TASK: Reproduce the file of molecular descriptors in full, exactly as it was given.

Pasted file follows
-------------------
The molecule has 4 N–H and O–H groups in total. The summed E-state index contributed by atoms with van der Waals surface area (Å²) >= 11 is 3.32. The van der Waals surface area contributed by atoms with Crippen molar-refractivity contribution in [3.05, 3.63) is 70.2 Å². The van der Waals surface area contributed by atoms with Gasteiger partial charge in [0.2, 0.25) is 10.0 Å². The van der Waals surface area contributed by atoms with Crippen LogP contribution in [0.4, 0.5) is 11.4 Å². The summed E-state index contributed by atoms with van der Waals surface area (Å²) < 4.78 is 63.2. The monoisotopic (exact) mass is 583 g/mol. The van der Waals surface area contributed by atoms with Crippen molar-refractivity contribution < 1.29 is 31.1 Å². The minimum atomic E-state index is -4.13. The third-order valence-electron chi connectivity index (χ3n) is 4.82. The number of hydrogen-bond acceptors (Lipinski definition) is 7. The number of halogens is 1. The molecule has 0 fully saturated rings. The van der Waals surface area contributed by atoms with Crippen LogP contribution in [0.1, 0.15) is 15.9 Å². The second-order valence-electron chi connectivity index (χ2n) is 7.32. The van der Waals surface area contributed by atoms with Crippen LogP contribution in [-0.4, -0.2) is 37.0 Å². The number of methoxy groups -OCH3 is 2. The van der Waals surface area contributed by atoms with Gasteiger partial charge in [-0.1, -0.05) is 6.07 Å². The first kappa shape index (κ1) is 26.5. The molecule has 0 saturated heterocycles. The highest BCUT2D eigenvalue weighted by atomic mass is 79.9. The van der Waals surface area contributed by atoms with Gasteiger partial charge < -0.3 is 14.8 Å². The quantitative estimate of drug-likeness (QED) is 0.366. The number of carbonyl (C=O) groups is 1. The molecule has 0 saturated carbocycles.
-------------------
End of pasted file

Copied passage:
The molecule has 4 N–H and O–H groups in total. The summed E-state index contributed by atoms with van der Waals surface area (Å²) >= 11 is 3.32. The van der Waals surface area contributed by atoms with Crippen molar-refractivity contribution in [3.05, 3.63) is 70.2 Å². The van der Waals surface area contributed by atoms with Gasteiger partial charge in [0.2, 0.25) is 10.0 Å². The van der Waals surface area contributed by atoms with Crippen LogP contribution in [0.4, 0.5) is 11.4 Å². The summed E-state index contributed by atoms with van der Waals surface area (Å²) < 4.78 is 63.2. The monoisotopic (exact) mass is 583 g/mol. The van der Waals surface area contributed by atoms with Crippen molar-refractivity contribution < 1.29 is 31.1 Å². The minimum atomic E-state index is -4.13. The third-order valence-electron chi connectivity index (χ3n) is 4.82. The number of hydrogen-bond acceptors (Lipinski definition) is 7. The number of halogens is 1. The molecule has 0 fully saturated rings. The van der Waals surface area contributed by atoms with Crippen LogP contribution in [0.1, 0.15) is 15.9 Å². The second-order valence-electron chi connectivity index (χ2n) is 7.32. The van der Waals surface area contributed by atoms with Crippen LogP contribution in [-0.4, -0.2) is 37.0 Å². The number of methoxy groups -OCH3 is 2. The van der Waals surface area contributed by atoms with Gasteiger partial charge in [-0.1, -0.05) is 6.07 Å². The first kappa shape index (κ1) is 26.5. The molecule has 0 saturated heterocycles. The highest BCUT2D eigenvalue weighted by atomic mass is 79.9. The van der Waals surface area contributed by atoms with Gasteiger partial charge < -0.3 is 14.8 Å². The quantitative estimate of drug-likeness (QED) is 0.366. The number of carbonyl (C=O) groups is 1. The molecule has 0 saturated carbocycles.